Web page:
WWE: 7 Cities That Deserve to Host a Pay-Per-View
The first "W" in WWE stands for "World," but the company seems to have forgotten that.
Although Vince McMahon prides himself on the WWE product being a globally-recognized one (which it is), he's made a bad habit out of limiting pay-per-views to what seems like only a few select states and/or cities.
Los Angeles hosts SummerSlam every year now, New York has hosted countless PPVs, and other cities—like New Orleans, St. Louis, Indianapolis and Atlanta—are beginning to become very familiar with hosting PPVs as well.
That's all fine and dandy, but one drawback is that other cities that would be great PPVs hosts are missing out.
And that needs to change.
Here are seven cities that deserve to host a WWE pay-per-view in the near future.
7. Honolulu, Hawaii
Photo courtesy of j-cena.com
Although Honolulu, Hawaii doesn't strike many as a "wrestling city," it's one US city that has been largely ignored by the WWE.
The last time that the WWE left the continental United States and headed to Hawaii was back in 2010, and though I don't have an official count on how many times Raw or SmackDown has visited there, I'd be willing to bet that it isn't very many.
While I understand that there are obvious drawbacks to the WWE heading to Hawaii (like the time difference, for one), I also think that the Hawaiian fans would provide us with a good crowd because they haven't seen very many live shows throughout the years.
Judging by this clip here, Hawaii's wrestling fans appear to be a rowdy bunch that appreciate live wrestling because of how rarely they get to see it.
Of course, having someone on a PPV card that would have a ton of appeal in Hawaii—like The Rock, the Usos, etc.—would draw more interest in the show than it likely would otherwise.
While the WWE heading to Hawaii would be a draining trip for everyone involved and would certainly have its drawbacks, it might be worth giving some love to a very isolated and overlooked group of wrestling fans.
6. The Forgotten Ones
Earlier this year, wrestler journalist Arda Ocal of theScore released a map which detailed a number of WWE Raw-related numbers, including how many times that the flagship show has headed to each state.
One thing that struck me was that the WWE has completely avoided a big chunk of the northwestern part of the US, having never hosted a Raw show in Montana, Idaho, Wyoming, North Dakota and South Dakota. New Mexico has also never hosted Raw.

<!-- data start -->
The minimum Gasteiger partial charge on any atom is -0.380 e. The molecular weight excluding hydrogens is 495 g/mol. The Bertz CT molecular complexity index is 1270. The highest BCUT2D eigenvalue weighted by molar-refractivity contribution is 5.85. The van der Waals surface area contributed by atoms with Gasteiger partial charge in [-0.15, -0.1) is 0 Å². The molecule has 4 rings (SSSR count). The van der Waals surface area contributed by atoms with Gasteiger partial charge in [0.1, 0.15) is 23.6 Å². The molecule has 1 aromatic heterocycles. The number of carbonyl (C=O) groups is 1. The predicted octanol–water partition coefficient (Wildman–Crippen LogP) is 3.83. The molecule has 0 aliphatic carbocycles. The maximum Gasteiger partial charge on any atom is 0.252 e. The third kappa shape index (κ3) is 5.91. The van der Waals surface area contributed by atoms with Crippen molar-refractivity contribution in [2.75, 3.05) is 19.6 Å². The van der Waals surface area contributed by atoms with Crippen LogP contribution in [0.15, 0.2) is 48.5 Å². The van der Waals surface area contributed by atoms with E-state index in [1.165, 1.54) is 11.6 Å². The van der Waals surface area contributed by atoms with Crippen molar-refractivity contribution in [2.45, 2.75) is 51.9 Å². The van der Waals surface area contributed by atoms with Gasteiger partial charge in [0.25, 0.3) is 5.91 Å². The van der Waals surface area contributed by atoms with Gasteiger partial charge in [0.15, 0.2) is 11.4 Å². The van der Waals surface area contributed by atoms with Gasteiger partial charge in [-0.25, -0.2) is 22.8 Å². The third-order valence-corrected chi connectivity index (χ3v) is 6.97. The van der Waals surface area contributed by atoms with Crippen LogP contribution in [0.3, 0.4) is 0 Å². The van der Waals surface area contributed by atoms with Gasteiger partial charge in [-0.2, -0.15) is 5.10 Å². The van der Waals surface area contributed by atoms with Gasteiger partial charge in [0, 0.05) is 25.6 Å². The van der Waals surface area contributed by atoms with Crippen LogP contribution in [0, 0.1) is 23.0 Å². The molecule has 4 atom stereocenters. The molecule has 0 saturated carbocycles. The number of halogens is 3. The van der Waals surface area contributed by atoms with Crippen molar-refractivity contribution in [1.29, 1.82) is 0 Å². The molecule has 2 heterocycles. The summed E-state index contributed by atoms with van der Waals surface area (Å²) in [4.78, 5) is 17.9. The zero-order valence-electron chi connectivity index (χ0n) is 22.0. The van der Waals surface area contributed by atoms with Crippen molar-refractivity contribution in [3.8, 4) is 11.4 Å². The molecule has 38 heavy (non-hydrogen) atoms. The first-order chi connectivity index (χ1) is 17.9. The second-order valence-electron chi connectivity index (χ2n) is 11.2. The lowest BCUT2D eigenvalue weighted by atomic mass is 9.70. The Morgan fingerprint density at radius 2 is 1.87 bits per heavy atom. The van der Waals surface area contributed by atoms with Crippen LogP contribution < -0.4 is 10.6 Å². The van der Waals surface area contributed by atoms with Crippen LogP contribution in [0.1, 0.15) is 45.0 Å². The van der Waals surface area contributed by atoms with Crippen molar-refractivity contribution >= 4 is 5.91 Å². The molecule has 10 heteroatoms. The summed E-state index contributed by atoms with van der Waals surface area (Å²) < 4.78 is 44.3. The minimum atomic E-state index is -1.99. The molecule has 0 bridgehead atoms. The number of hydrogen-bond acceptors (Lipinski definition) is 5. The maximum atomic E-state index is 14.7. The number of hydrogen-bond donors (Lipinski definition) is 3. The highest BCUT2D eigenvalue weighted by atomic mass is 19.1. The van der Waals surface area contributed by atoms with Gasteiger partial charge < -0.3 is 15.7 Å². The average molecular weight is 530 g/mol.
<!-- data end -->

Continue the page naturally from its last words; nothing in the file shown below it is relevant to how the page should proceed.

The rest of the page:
Yes, I get that there are reasons for this. Mainly, the WWE realizes that it might not draw very well there.
But there's a flip side to that argument: Maybe the fans there are begging to see some live action, and perhaps if the WWE actually visits there for a change, they will prove to be significantly more interested in seeing the WWE live than company officials might think.
Obviously, it would be a big risk for the WWE to head to a territory that isn't densely populated or steeped in wrestling tradition, but it's unfortunate that the wrestling fans who live there may never get a chance to attend a live Raw taping, much less a PPV.
While the WWE probably won't want to take a chance on a PPV in, let's say, New Mexico or Idaho, I wouldn't mind seeing it happen down the road.
5. Mexico City, Mexico
Photo courtesy of WWE.com
The WWE has held plenty of live shows in Mexico, but in 2011, the company held its first ever TV tapings there.
It was October of last year when our neighbors to the south were able to attend not one but two TV tapings, with Raw emanating from Mexico City and SmackDown taking place from Monterrey.
Heading into those shows, we all knew that Mexico's wrestling fans were a loud and wild group that combine to form some of the best wrestling crowds in the world, and they didn't disappoint.
It was clear from the crowd reactions on both Raw and SmackDown that Mexican wrestling fans there are just as crazy about the WWE as they are about the country's top national promotions, such as CMLL or AAA.
Like with many other cities on this list, there are some obvious problems with the WWE hosting a pay-per-view in Mexico, but it's important that the WWE remember what the first letter in its name stands for.
The company can show that it does by doing what it hasn't done in what seems like forever: Host a PPV somewhere other than the US.